FAB, Personal Fabrication

July 19, 2006 at 10:46 pm Leave a comment

Some notes from FAB: The Coming Revolution on Your Desktop, Neil Gershenfeld

p.4 instead of shopping and ordering, you will download the plans and supply the fabricator with raw materials.

How to make (almost) anything” a course at MIT Center of Bits and Atoms.

“The universe is literally as well as metaphorically a computer. Atoms, molecules, bacteria, and billiard balls can all store and transform information…using the discrete language of computers rather than the continuous equations of calculus to describe the behavior of physical systems is…leading to insights into the nature of the universe itself. If the world is a computer, than the science of computing is really the science of science (or A New Kind of Science? This is basically Wolfram‘s thesis as well.)

p.7 inventing a new physical notion of literacy….The common understanding of literacy has narrowed down to reading and writing, but when the term emerged in the renaissance it had a much broader meaning, as a mastery of the available means of expression. But the ability to make things was relegated to the artes illiberales – the illiberal arts. The liberal arts, in the sense of liberation are the quadrivium: geometry, arithmetic, astronomy, music, and the trivium: grammar, logic, and rhetoric. These are the seven liberal arts.

Machiavelli’s The Prince…how to win friends ….manipulate people. The practical importance of language and reason, a familiarity with liberal arts emerged as a modern notion of literacy. these skills become an expectation of any active participant in civil society..

p.41 Literacy, if anything, has regressed over time to the most minimal meaning of reading and writing words, rather than grown to encompass the expressive tools that have come along since the renaissance. We’re still living with the historical division of the liberal from the illiberal arts with the belief that the only reasons to study fabrication are for pure art of profane commerce rather than as a fundamental aspect of personal liberation.

p.123 [throughout the text Gershenfeld does a great job of explaining complex concepts like TCP/IP, analog vs. digital signals] Bitmaps are representations of an image as an array of data bits, a pixel – PICture ELement. Once these dots are drawn they no longer know they are part of a whole. Vector-based drawing saves what you DO. Stores a line by recording the location of endpoints. You can move objects by changing reference points, you won’t lose resolution on zoom. Vector drawings are made of lines and curves not dots.

p.134 random words to throw at Google: brain perceptrons LISP Seymour LOGO

“When things start to think”

p.198 RS-232 = Recommended Standard no. 232, used for serial communication. Bits are sent in sequence down a wire as opposed to parallel that uses many different wires at the same time. USB = Universal Serial Bus, is still a point to point connection. Electronic monogamy has its limits though, the value of most any kind of device generally goes up with the number of things it can talk to (sounds like Metcalfe’s law)…the world of networks.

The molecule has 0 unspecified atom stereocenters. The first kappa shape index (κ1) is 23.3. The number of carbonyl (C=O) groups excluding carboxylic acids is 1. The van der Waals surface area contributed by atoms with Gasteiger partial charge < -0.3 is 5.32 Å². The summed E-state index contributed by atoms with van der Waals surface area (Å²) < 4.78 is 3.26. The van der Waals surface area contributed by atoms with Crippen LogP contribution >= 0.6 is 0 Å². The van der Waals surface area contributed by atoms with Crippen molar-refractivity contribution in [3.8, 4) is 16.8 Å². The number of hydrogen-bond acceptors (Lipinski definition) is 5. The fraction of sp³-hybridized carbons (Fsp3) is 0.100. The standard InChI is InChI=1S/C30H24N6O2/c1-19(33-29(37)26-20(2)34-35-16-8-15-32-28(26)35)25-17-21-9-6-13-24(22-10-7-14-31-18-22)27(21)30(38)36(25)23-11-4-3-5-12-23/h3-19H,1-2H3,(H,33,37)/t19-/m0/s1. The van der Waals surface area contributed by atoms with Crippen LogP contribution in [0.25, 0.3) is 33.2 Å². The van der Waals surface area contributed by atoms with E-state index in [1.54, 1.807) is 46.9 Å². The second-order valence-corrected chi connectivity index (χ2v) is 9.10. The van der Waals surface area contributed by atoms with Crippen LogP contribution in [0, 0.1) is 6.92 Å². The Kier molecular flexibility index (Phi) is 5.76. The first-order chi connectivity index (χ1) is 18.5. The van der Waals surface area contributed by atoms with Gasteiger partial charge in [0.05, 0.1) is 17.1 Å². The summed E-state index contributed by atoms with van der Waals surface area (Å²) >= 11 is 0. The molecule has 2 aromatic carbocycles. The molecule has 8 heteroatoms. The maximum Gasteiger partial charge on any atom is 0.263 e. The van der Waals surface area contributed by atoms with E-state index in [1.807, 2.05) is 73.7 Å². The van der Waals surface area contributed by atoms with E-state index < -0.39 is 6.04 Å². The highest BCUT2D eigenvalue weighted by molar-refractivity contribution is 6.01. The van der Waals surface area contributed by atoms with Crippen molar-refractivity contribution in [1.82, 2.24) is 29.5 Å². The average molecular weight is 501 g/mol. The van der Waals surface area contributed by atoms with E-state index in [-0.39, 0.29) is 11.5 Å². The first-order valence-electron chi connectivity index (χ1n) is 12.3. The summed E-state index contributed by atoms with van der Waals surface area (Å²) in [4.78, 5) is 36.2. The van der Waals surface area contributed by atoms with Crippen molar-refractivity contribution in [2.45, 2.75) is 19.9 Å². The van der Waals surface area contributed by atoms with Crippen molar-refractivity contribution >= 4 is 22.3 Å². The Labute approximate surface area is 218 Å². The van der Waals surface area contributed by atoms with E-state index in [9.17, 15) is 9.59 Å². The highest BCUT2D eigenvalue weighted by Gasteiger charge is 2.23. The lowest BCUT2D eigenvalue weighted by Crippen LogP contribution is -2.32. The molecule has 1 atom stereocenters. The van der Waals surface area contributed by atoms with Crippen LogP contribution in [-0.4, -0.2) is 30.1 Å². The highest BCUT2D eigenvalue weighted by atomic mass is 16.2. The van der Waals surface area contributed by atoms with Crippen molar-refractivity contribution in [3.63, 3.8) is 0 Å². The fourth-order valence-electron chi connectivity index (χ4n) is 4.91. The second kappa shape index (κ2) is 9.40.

Discussion of packets, Internet protocol (IP), UDP = user datagram protocol, port numbers for packets. Alternative is TCP = transmission control protocol. Used for reliability not speed. The Internet is built on an end to end principle. What the Internet does depends on the things connected to it, rather the being fixed by design of the network itself.

p.236 Von Neuman and automata. No mention of Wolfram here? Hmm.

p.246 Eric Drexler “Engines of Creation.”  nanotechnology.

Discussion of analog vs. digital transfer of information and how digital means can allow an imperfect communications system to send a message perfectly, and can allow imperfect circuits to calculate perfect answers. The ribosome demonstrates that digital coding allows imperfect molecules to build perfect proteins. “The role of error correction in fabrication is a close to anything I know the secret of life.”

p.258 “The physics of information technology” “The nature of mathematical modeling” online stuff: fab.cba.mit.edu/fab “The Internet of Things” Gershenfeld.  The latter…how did I get the Scientific American stuff before…yet this looks interesting.

Reading the book is at first, a so-what experience…I have a table saw, I already make stuff.  But then consider swapping fab files like mp3s.  A fab file to make that new universal remote you’ve wanted….  Consider communities building their own tools….  Improving on other’s designs.  Pretty heady stuff.  The ideas play a role in many of the books I’ve read too.  From Accelerando, to Rainbows End, to The Singularity is Near, to A New Kind of Science…but here, he’s actually doing something.  This is real.   But then my enthusiasm is tempered when I realize I don’t have a laser cutter, and my table saw won’t do a great job cutting sheet metal…  One of the things I really liked about the book was the way he clearly and concisely described the technology – or at least defined it.  Everyone deals with USB, for example, but here it’s described.

And I’m completely on board with his description of literacy as the mastery of tools of expression…expanding on the Renaissance meaning and folding in fabrication as well!

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Entry filed under: feed my pet brain, information literacy.

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